The tournament consisted of 12 teams, with the first round placing everyone in four groups of three teams. The UKJ won their first match 1-0 against Székely Land and lost 3-0 against Kurdistan Region 3-0 in match two. This allowed the UKJ to qualify for the quarter-finals, where they lost on penalties to Northern Cyprus after a 1-1 draw. This was not the end of their tournament, however, as placement rounds for the knocked out teams are played to help determine their ranking. A 2-1 defeat by Sápmi and a victory on penalties after a 1-1 draw against Kurdistan Region, meant that the UKJ finished the tournament in seventh place.

The 2018 CONIFA World Cup was held in London by Barawa, the English community of the Somali diaspora. The number of teams were expanded to 16, and this time the UKJ qualified through the amount of ranking points they had gained from playing friendly matches in the previous years. In a four team group, the UKJ finished third after achieving three draws: goalless against Western Armenia and Kabylia; 1-1 against Panjab. This meant that they failed to reach the quarter-finals and instead went straight into the placement rounds. Across three matches they defeated Tuvalu 5-0, lost 2-0 to Abkhazia, and drew 1-1 to Tibet, which resulted in them placing 11th overall.

The Team

FC Korea has provided the most players for the UKJ team. For example, at the 2018 CONIFA World Cup five members of the 18-man squad came from the Kanto Soccer League side. The majority of the UKJ players have never performed at a higher level than semi-professional, though some higher profile names have been capped by the side. At the 2018 CONIFA World Cup former North Korea U23 international Son Min-chol was included in the squad. The former FC Korea defender had played professionally in India, Thailand and Hong Kong previously, with his three-year spell at I-League club Shillong Lajong being the most successful period of his career.

The most famous player to have appeared for the UKJ is defensive midfielder An Yong-hak, who acted as player-manager at the last World Cup. In a 15 year professional career, the 1978-born player appeared for five Japanese clubs, winning the J2 League with Albirex Niigata and the J1 League and Japanese Super Cup with Kashiwa Reysol. Between 2006-09 he plied his trade in South Korea with Busan IPark and Suwon Samsung Bluewings, winning the K League 1, FA Cup and League Cup with the latter club. He also achieved 40 caps and scored three goals for North Korea, making him one of the most successful Japan-born players to feature for the senior national side. As his last professional contract ended before the previous tournament, it is unclear as to whether An will continue his association with the side this summer, either as a player or in a coaching capacity.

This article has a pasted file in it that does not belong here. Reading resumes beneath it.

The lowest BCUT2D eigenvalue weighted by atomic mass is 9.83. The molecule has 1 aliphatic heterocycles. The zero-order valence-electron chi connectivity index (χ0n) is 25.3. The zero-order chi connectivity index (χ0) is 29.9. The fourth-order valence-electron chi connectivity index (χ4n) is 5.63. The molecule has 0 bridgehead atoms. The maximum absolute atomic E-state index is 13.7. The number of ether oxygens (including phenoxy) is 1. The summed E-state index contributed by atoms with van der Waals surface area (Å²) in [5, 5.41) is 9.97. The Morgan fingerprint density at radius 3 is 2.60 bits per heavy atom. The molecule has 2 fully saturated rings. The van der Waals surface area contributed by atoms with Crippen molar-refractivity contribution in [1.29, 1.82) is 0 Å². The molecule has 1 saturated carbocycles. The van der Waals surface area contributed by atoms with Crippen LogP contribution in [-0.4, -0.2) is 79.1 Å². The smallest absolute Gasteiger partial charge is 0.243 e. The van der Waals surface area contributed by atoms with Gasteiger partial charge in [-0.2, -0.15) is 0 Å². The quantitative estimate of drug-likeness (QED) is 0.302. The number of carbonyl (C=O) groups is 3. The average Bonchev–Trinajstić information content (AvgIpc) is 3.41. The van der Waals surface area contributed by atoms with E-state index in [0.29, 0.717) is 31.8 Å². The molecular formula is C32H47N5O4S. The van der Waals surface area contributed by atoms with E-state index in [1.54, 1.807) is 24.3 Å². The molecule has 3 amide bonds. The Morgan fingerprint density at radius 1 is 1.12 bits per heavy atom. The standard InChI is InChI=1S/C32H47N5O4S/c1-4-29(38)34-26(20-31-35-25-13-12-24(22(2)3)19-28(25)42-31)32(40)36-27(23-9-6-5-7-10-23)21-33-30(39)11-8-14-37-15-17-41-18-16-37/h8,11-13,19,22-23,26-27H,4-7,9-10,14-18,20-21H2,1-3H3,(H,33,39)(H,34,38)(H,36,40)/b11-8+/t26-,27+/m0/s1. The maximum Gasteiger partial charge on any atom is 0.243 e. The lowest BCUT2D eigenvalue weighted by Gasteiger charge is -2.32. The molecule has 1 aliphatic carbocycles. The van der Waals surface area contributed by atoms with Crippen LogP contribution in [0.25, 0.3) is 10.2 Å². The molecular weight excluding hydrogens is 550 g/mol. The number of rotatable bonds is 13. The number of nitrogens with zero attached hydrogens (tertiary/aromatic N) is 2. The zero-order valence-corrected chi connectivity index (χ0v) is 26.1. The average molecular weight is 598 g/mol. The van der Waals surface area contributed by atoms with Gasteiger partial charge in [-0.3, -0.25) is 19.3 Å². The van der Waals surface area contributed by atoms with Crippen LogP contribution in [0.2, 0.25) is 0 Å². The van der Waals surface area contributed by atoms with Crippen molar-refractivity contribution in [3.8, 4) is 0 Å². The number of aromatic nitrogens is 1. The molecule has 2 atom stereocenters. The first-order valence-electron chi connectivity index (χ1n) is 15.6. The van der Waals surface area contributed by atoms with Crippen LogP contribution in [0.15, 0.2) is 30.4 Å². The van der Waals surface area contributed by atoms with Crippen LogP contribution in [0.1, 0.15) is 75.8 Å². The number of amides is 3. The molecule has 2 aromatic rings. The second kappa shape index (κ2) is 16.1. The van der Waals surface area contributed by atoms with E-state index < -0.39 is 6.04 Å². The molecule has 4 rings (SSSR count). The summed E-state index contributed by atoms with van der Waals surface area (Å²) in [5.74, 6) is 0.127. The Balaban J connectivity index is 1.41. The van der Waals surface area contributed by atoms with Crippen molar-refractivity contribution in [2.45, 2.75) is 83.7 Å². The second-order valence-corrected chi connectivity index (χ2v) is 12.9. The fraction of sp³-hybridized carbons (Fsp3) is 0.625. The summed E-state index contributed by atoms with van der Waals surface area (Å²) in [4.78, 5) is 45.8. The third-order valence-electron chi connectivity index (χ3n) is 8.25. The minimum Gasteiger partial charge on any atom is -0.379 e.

The UKJ are a well-organised and disciplined side that typically play a defensive style. Their 5-0 win over Tuvalu is the only time that they have scored more than one goal in a World Football Cup match. Given that the most goals that they have conceded in a tournament match is three, games that involve the UKJ typically are not the high-scoring affairs that regularly occur in CONIFA matches. They are not one of the tournament favourites, but even the strongest sides will have to work hard to break them down and will be wary of their ability to sneak a goal against any opponents.

The 2020 CONIFA World Football Cup

This year's edition was originally planned to be hosted by Somaliland, which would have been the first time a CONIFA competition was held outside of Europe. However, it was announced in August 2019 that the tournament was to be moved and in December 2019 Skopje in North Macedonia was named as the host city. The UKJ were announced as qualifiers alongside 15 other teams on 4th January 2020. The teams may change before the tournament, as teams have pulled out of previous CONIFA tournaments and been replaced by sides on a reserve list.

Their fellow qualifiers are - Africa: Matabeleland; Kabylia; Darfur; Western Sahara.

Americas: Cascadia (North); Mapuche (South).

Asia: Tamil Eelam; Panjab.

Europe: South Ossetia; Western Armenia; Kernow; Parishes of Jersey; Kárpátalja.

Oceania: Australian First Nations.

Global Ticket: Chagos Islands (their homeland is in the Indian Ocean but their players are largely based in the UK). 

Looking Ahead

The draw for the tournament will take place at the CONIFA Annual General Meeting in the weekend of 25th-26th January. Once the UKJ learn their fate it will be easier to make a prediction as to how they do, however, the tournament attendees are looking strong. Joining the UKJ include the current European Football Cup champion's South Ossetia, and reigning World champion's Kárpátalja. All other sides that have won a CONIFA tournament have failed to qualify, meaning that it will be an open and competitive cup that many teams will think they can win. A favourable draw could make the UKJ start to believe in themselves as well.